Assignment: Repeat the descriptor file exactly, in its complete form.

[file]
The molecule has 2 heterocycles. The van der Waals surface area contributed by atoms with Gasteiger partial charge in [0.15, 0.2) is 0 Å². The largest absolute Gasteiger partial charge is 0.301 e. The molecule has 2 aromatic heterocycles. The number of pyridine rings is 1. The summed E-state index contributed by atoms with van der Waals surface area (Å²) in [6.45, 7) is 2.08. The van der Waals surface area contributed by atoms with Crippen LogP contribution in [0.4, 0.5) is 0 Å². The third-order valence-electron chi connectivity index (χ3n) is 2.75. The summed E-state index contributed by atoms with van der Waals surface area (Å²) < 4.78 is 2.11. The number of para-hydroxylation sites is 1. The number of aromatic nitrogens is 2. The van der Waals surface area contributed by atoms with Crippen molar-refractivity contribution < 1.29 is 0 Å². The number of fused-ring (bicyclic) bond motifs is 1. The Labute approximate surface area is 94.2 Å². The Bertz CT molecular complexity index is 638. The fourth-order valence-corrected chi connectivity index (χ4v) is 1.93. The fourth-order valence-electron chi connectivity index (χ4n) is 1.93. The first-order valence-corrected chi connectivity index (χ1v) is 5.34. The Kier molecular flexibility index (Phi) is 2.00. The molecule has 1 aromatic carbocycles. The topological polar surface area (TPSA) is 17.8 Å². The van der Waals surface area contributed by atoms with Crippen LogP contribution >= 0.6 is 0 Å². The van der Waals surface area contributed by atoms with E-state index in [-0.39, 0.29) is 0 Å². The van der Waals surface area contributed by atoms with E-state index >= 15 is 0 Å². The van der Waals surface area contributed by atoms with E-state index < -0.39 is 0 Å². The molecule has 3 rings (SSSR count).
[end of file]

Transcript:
The molecule has 2 heterocycles. The van der Waals surface area contributed by atoms with Gasteiger partial charge in [0.15, 0.2) is 0 Å². The largest absolute Gasteiger partial charge is 0.301 e. The molecule has 2 aromatic heterocycles. The number of pyridine rings is 1. The summed E-state index contributed by atoms with van der Waals surface area (Å²) in [6.45, 7) is 2.08. The van der Waals surface area contributed by atoms with Crippen LogP contribution in [0.4, 0.5) is 0 Å². The third-order valence-electron chi connectivity index (χ3n) is 2.75. The summed E-state index contributed by atoms with van der Waals surface area (Å²) < 4.78 is 2.11. The number of para-hydroxylation sites is 1. The number of aromatic nitrogens is 2. The van der Waals surface area contributed by atoms with Crippen molar-refractivity contribution < 1.29 is 0 Å². The number of fused-ring (bicyclic) bond motifs is 1. The Labute approximate surface area is 94.2 Å². The Bertz CT molecular complexity index is 638. The fourth-order valence-corrected chi connectivity index (χ4v) is 1.93. The fourth-order valence-electron chi connectivity index (χ4n) is 1.93. The first-order valence-corrected chi connectivity index (χ1v) is 5.34. The Kier molecular flexibility index (Phi) is 2.00. The molecule has 1 aromatic carbocycles. The topological polar surface area (TPSA) is 17.8 Å². The van der Waals surface area contributed by atoms with Crippen LogP contribution >= 0.6 is 0 Å². The van der Waals surface area contributed by atoms with E-state index in [-0.39, 0.29) is 0 Å². The van der Waals surface area contributed by atoms with E-state index >= 15 is 0 Å². The van der Waals surface area contributed by atoms with E-state index < -0.39 is 0 Å². The molecule has 3 rings (SSSR count).